Defense big concern as focus turns to Michigan

Bill Rabinowitz
Maryland linebacker Isaiah Davis, left, and defensive back Antwaine Richardson chase a fumble by Ohio State receiver Terry McLaurin in the second half of Saturday's game. [Brooke LaValley/Dispatch]

Ohio State is 6-0 against Michigan since Urban Meyer became coach and hasn’t lost to the Wolverines at Ohio Stadium since 2000.

The teams have identical 10-1 records this season, but it doesn’t feel that way because of the continual breakdowns by the Ohio State defense. Few are surprised that Michigan is a 4-point favorite.

Join the conversation at and connect with us on Twitter @BuckeyeXtra

But Meyer said he doesn’t intend to use his psychology degree to whip up his players for their showdown Saturday against their archrival.

“We don’t talk about those things,” Meyer said during his Monday news conference. “We have a saying around here that the most prepared team will win the game. It’s not who’s favored or who’s not.

“I didn’t know that and I don’t imagine our team really does, I guess. If they are, they’re looking at the wrong stuff. They ought to be working on how they win their individual battles against a good team.”

After all, motivation is seldom the issue in this game. No matter the records, this game matters. And there is plenty at stake in this one. The winner will represent the Big Ten East against Northwestern in the conference title game next week. The loser Saturday will be eliminated from contention for the College Football Playoff.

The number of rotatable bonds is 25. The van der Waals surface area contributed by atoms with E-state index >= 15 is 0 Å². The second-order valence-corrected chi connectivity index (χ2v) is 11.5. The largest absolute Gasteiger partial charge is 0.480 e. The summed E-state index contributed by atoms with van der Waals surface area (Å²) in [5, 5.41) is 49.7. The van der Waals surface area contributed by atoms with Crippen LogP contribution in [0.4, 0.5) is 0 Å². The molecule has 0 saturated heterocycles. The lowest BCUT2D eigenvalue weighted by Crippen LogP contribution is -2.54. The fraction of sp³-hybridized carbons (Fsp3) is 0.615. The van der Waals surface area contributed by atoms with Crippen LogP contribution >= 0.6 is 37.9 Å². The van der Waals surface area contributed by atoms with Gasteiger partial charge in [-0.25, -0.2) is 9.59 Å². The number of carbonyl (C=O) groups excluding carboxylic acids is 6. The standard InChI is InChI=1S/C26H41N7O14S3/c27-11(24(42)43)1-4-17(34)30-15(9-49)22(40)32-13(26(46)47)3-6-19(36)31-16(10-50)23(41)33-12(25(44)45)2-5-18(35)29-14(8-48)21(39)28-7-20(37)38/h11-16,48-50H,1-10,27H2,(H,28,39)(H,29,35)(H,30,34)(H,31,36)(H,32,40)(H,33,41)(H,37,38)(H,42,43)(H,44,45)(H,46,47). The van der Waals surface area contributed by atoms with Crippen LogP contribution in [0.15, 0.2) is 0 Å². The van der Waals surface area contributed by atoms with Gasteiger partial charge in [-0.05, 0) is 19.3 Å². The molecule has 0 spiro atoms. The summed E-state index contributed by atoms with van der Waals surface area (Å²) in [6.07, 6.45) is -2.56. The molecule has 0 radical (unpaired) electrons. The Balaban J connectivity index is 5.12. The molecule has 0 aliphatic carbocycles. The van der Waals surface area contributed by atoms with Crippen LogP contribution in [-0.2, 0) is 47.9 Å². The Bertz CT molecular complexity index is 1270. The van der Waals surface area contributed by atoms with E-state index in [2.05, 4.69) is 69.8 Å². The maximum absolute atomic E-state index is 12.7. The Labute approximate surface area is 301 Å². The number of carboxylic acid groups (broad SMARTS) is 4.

Michigan is brimming with confidence. On Monday, running back Karan Higdon guaranteed a victory, echoing a prediction by then-Michigan quarterback and current coach Jim Harbaugh that he backed up in the 1986 game.

Video: Ohio State as an underdog?

The Wolverines have reason for optimism. After a season-opening loss to Notre Dame, they have improved throughout the year, even if Saturday’s 31-20 victory over Indiana was a bit of a hiccup.

Michigan has the nation’s top-ranked defense. Its offense features a strong running game. For the first time in a few years, quarterback is not a liability, thanks to the impact of transfer Shea Patterson.

As for the Buckeyes, their season-long defensive problems were on display in a 52-51 overtime victory over Maryland. Meyer was blunt about the deficiencies while saying that the attention has to be on preparing for Michigan.

“Uncomfortable and direct,” Meyer said when asked to characterize his discussions with defensive coaches. “We have a saying around here: Win the moment. The moment is to get ready for this next one and not to worry about what happened against Oregon State or even last week. That’s hard to do.

“Your question is legit and very uncomfortable to discuss. But our players deserve our best, and that’s to focus on today and that’s what’s coming next.”

What gives Ohio State hope is that its offense is again clicking. Dwayne Haskins Jr. was named the Big Ten offensive player of the week for the fifth time this season, tying the record set by Buckeyes quarterback Troy Smith during his 2006 Heisman Trophy season. Haskins had his coming-out party last year in rallying the Buckeyes over Michigan in Ann Arbor.

Ohio State’s running game, stagnant for much of the year, gained 283 yards against Maryland, including 203 by J.K. Dobbins.

But Meyer is worried about the toll that the 105 snaps the offense took on his offensive players.

“Right now that's my biggest concern,” he said. “How do I get through Tuesday and Wednesday practices (to get ready for) this very good defense, but yet be ready to swing, because they'll have to swing on Saturday?”

Meyer said that several players who missed the Maryland game or were injured in it are expected to play. That includes running back Mike Weber (quadriceps contusion), left tackle Thayer Munford (leg) and linebacker Baron Browning (undisclosed).


Listen to the BuckeyeXtra Football podcast: